In any event, by the time of Commencement in June, the sections had come to agreement. On June 19, 1895, during Class Day exercises, the seniors presented "two beautiful etchings" intended to be hung in the school's new library that would be housed in the Administration Building to be completed in 1896. Unfortunately, there is no evidence of what was depicted in those etchings, which had apparently been purchased by an assessment of the graduating classes.
In May 1897, committees from the sections of the Class of 1897 met to consider a class gift, but, due to limited finances, decided not to make a gift. The Normal Eyte reported that the class wished to present "the best and most creditable gift that moderate means would allow." However, the class believed that it could not ask its members for additional funds at that time. They did not have any money to spare, and, as teachers, the prospects for substantial disposable income in the near future were not bright.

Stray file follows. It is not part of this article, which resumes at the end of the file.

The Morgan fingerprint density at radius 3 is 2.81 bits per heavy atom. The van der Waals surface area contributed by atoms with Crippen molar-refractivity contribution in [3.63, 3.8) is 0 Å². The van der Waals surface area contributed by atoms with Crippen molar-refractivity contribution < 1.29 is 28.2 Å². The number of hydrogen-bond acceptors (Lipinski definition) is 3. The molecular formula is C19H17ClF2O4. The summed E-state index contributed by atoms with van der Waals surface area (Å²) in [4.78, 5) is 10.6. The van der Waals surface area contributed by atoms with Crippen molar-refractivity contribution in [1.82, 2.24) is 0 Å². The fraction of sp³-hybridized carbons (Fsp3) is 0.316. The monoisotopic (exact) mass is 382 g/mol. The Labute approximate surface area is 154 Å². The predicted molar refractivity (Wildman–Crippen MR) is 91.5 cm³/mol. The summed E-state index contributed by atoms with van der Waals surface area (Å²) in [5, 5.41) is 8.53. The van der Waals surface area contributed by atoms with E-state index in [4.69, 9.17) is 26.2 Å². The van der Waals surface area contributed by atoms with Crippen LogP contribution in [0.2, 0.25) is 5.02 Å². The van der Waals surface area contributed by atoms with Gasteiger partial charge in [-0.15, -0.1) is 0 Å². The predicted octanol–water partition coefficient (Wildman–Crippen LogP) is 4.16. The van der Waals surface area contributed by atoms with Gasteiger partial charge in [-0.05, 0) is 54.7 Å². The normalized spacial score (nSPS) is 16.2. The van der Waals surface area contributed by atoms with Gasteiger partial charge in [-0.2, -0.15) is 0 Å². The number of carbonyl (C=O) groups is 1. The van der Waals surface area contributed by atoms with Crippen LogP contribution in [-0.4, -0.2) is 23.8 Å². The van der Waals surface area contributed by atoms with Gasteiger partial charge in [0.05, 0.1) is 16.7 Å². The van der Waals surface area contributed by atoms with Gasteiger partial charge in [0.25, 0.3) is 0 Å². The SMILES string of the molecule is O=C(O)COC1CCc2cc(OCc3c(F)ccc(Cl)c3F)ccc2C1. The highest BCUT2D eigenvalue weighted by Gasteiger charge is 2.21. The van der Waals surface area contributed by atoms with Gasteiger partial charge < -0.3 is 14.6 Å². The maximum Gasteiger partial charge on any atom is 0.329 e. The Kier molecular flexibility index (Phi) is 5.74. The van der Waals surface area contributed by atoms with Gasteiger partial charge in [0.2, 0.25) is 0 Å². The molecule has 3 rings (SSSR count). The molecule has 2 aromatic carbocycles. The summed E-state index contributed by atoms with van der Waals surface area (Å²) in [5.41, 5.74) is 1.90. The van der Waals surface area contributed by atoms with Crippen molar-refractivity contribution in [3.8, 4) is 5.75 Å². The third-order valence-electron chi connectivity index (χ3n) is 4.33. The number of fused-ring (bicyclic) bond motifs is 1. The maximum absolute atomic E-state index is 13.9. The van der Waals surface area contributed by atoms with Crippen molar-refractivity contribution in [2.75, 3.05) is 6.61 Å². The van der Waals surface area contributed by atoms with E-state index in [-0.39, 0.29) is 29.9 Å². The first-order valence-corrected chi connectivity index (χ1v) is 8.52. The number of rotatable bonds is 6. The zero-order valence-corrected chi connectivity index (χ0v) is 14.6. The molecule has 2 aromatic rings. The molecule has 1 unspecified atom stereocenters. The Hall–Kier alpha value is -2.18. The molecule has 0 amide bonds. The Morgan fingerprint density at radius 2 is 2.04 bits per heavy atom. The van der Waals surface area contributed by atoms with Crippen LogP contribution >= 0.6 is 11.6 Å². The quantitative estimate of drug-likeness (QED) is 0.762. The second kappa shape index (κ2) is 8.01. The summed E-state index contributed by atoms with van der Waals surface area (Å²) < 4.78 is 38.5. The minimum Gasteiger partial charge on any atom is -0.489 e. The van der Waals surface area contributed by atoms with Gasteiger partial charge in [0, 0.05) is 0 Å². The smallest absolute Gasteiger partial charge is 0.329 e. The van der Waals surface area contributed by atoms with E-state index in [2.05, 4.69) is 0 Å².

The Class of 1898 did make a nice gift. And they started the process earlier in the school year than their predecessors had done. Already in February 1898 the newspaper reported that the fourth year class was raising money to purchase a cycad fossil that had been found in South Dakota by Professor Thomas Houston MacBride, the renowned botanist on the faculty of the University of Iowa. Cycads are large plants similar in appearance to ferns and palms. They have a long fossil record. Yet many species survive in tropical climates to this day. The MacBride fossil would be placed in the Normal School's new and growing museum. It seems likely that the class gift decision was influenced by a very active student group, the Natural History Association, under the direction of Professor Melvin Arey of the school's Natural Science faculty. Professor Arey did a great deal to start and organize the school's museum and, after his retirement from teaching, served as the curator of the collection from 1917 through 1928. By April 1898 the class had raised enough money to buy the fossil. It was expected to be delivered to campus yet that spring. Exactly when it arrived is unclear, but by October the Natural History Association expressed its gratitude to the contributors who had made its purchase possible. That fossil cycad remains on display in the University Museum today, over 110 years later.